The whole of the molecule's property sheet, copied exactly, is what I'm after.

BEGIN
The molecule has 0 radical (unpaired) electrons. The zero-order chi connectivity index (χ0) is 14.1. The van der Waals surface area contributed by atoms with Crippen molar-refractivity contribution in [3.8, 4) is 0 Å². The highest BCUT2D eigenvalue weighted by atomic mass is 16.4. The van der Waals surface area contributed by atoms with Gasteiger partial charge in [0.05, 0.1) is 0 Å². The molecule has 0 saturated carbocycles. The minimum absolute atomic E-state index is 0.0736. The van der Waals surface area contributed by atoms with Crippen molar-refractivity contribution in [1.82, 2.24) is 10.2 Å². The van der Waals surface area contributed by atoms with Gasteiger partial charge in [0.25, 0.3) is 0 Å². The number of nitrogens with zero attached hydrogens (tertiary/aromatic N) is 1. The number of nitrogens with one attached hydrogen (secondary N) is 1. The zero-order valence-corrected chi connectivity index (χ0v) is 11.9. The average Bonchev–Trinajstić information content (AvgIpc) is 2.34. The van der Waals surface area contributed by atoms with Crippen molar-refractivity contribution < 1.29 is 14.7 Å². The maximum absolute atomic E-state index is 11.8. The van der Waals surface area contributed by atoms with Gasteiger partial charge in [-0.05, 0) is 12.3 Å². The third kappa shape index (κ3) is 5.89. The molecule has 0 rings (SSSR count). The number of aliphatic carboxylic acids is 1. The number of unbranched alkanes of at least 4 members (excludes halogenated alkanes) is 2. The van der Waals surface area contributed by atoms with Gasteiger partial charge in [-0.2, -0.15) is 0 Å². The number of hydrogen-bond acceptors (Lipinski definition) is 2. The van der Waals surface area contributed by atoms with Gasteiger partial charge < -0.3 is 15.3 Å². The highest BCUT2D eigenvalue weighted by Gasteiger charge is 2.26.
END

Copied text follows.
The molecule has 0 radical (unpaired) electrons. The zero-order chi connectivity index (χ0) is 14.1. The van der Waals surface area contributed by atoms with Crippen molar-refractivity contribution in [3.8, 4) is 0 Å². The highest BCUT2D eigenvalue weighted by atomic mass is 16.4. The van der Waals surface area contributed by atoms with Gasteiger partial charge in [0.05, 0.1) is 0 Å². The molecule has 0 saturated carbocycles. The minimum absolute atomic E-state index is 0.0736. The van der Waals surface area contributed by atoms with Crippen molar-refractivity contribution in [1.82, 2.24) is 10.2 Å². The van der Waals surface area contributed by atoms with Gasteiger partial charge in [0.25, 0.3) is 0 Å². The number of nitrogens with zero attached hydrogens (tertiary/aromatic N) is 1. The number of nitrogens with one attached hydrogen (secondary N) is 1. The zero-order valence-corrected chi connectivity index (χ0v) is 11.9. The average Bonchev–Trinajstić information content (AvgIpc) is 2.34. The van der Waals surface area contributed by atoms with Crippen molar-refractivity contribution < 1.29 is 14.7 Å². The maximum absolute atomic E-state index is 11.8. The van der Waals surface area contributed by atoms with Gasteiger partial charge in [-0.05, 0) is 12.3 Å². The third kappa shape index (κ3) is 5.89. The molecule has 0 rings (SSSR count). The number of aliphatic carboxylic acids is 1. The number of unbranched alkanes of at least 4 members (excludes halogenated alkanes) is 2. The van der Waals surface area contributed by atoms with Gasteiger partial charge in [-0.2, -0.15) is 0 Å². The number of hydrogen-bond acceptors (Lipinski definition) is 2. The van der Waals surface area contributed by atoms with Gasteiger partial charge < -0.3 is 15.3 Å². The highest BCUT2D eigenvalue weighted by Gasteiger charge is 2.26.